Strike on Instinct

I have been trying to explain to a mate how to strike on instinct. He missed a fish in Taupo after I had hooked the one next to it, and questioned me on how I saw the take so knew when to strike. He repeated the question when I caught another fish in the Tukituki.

The simple answer was I didn’t necessarily know when the fish took. A lot of it is instinctive, and the second fish I actually told him I had guessed, which was true, although it would have been an informed guess.

Striking a fish that takes in fast running water can require some good instincts, backed up by some really good technique. Technique will dramatically improve your hook up rates, and help refine your instinct.

The single most important thing is to know where your fly is. If you do not know where your fly is, or is approximately you will always struggle to see the quick takes many trout make. Most of the fish I fish to take and reject the #16 Hare & Copper I use most of the time very quickly, and far too quickly to hook up waiting for the indicator to go under.

Mastering striking on instinct starts with setting up for the cast properly. Get this right and you will know roughly where your flies are based on their landing on the water, the current and depth.

Set Up

  1. Always cast to a target, even if fishing blind. (This helps your technique when not fishing blind)
  2. Cast looking at the spot where you expect the fly to land, just as a bowler in cricket looks at the spot on the pitch they want to hit. If you don’t know where the fly has landed you will struggle to see a take because you wont know whether the fly is near the fish or not.
  3. Know where you are casting before you cast. Pick your target, make the cast and strip in or pull out line before the next cast.
  4. Set up properly before casting. (Solid feet position – have all the line stripped out)

This is all absolutely vital because it allows you to make a good accurate first cast. The first cast is sacrosanct.

The video shows striking on instinct when the fish was moving a fair bit for the fly. In full screen you can see the fish, and you can also see that it took a lot of casts to get on the right range and hook the fish. Usually I would have expected to hook, foul hook or spook a fish after this number of casts.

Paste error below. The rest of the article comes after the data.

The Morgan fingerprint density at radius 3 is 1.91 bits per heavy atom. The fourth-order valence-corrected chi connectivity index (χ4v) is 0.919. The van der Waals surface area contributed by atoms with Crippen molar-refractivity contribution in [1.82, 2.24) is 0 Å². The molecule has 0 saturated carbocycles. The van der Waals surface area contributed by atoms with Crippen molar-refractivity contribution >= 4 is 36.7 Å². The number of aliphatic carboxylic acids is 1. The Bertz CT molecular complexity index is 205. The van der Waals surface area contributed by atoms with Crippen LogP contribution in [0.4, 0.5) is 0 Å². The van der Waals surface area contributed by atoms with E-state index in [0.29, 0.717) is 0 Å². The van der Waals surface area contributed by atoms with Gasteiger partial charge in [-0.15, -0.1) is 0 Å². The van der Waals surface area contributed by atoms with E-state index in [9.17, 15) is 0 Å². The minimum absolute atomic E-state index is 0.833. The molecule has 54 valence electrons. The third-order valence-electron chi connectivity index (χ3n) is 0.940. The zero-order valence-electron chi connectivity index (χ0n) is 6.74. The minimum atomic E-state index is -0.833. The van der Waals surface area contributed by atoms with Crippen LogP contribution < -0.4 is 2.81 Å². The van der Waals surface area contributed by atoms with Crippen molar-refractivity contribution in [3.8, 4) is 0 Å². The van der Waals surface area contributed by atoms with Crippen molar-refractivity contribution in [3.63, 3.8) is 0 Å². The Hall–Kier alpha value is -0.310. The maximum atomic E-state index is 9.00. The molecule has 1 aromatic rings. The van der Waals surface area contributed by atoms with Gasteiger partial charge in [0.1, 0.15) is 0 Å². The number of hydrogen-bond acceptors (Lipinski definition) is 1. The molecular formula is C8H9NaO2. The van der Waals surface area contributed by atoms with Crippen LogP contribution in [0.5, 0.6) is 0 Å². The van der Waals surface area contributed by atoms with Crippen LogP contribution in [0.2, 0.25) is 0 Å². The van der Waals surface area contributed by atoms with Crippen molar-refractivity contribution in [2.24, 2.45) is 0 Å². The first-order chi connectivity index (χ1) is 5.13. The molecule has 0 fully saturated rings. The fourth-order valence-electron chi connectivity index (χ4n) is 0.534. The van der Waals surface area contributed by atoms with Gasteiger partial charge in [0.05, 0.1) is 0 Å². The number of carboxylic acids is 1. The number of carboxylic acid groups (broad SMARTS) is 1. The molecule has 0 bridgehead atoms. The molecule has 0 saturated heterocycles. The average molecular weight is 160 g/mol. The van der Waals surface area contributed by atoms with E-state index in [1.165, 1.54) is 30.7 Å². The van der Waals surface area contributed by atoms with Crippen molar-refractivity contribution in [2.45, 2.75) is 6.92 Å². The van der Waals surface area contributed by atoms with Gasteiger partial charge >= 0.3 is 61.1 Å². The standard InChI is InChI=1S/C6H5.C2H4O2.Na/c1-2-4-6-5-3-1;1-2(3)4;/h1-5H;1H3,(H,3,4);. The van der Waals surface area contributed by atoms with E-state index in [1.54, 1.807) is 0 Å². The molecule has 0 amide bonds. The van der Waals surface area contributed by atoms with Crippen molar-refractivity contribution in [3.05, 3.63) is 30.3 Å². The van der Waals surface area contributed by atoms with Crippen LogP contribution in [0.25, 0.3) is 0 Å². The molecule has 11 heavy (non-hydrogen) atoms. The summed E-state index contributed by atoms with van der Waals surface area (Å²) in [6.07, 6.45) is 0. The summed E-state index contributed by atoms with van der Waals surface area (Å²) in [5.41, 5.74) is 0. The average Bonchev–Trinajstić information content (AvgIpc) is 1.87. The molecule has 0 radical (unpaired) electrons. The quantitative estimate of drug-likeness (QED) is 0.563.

Visible Flies

A fly that is visible gives you a huge advantage. You can work out where the fly is in the water column, and whether it is close enough to the fish to get a take. This is how I start out if I am fishing nymphs.

1.Start out with a worm with a 3.5mm tungsten bead and a #16 nymph

2. I use an earthworm fly which is made from Earthworm Brown chenille.

3.Non colour blind anglers may choose a red worm instead of an earthworm but I cant see red so I use an earthworm colour

4.Have a few different sized beads on worms and see how fast they sink in different currents.

The ideal scenario is seeing the fly drift down to the fish – then you know when you are in the strike zone. Most of the time the fish will take a #16 over the worm, but if you know where the worm is you will know roughly where the #16 is and so when to strike when you see something that looks like a take.

Even if you cant see the fly you will be able to gauge where the fly is in the water column with experience. Most scenarios in fishing are repeated, so what as worked in the past in terms of drift and depth will work again in the future.

Once you have understood where the flies are in the water column you can change to flies you cannot see. I fish a lot of #14 Green Caddis, tied with a 3.5mm tungsten bead. These get to the right depth, but I cannot see them, so it is instinct that tells me where they are in relation to the fish. Some days the fish will spook the moment they see a worm, so use the visible fly wisely and change if fish are spooking at the fly.

Watch this video in full screen, and you will be able to see the fish. Its take was really obvious, it moved a long way across and up in the water column. Fish are usually willing to move laterally but are not so keen on moving vertically. This one came up a bit in the water column as well as moving across, and I could see the take. 

Look For

  1. White Wink – the mouth opening will show as a flash of white
  2. Movement – fish will move laterally to flies readily. They will come up in the water column less readily but still will.
  3. Never Watch an Indicator if you can see the fish – if you are watching the indicator you will miss a lot of takes, fish reject flies very quickly so by the time you react to the indicator going down it is too late to strike.Guess

This is where experience and awareness really count. If you can’t see your flies but think they are about in the fishes mouth and something doesn’t look quite right, strike. Over time your instincts will become refined and your guesses will become more likely to hook fish.

They are still guesses though. I frequently catch fish with people watching me and am asked how did you know you had a take. I have to admit I don’t know and I just guessed because instinctively something about the way the fish looked told me to strike. Often it is a truly dirty guess but I am guessing because I know my flies are near the fish.

Mental Clarity or Lack of It

Something to bear in mind is that it is a rare day where any angler hooks every fish that takes. I figure I am having a good day if I am landing 50% of the fish that take, because I miss takes, I bust off and I lose fish. So do not expect to be hooking every fish that takes your flies. It doesn’t happen.

What you can do is have a very clear plan for the scenario you are fishing. If your thinking is clear you will make better decisions and catch more fish. That is why I am so pedantic about my set up. I want to know my first cast is going to be in the perfect place, and this is achieved by good set up.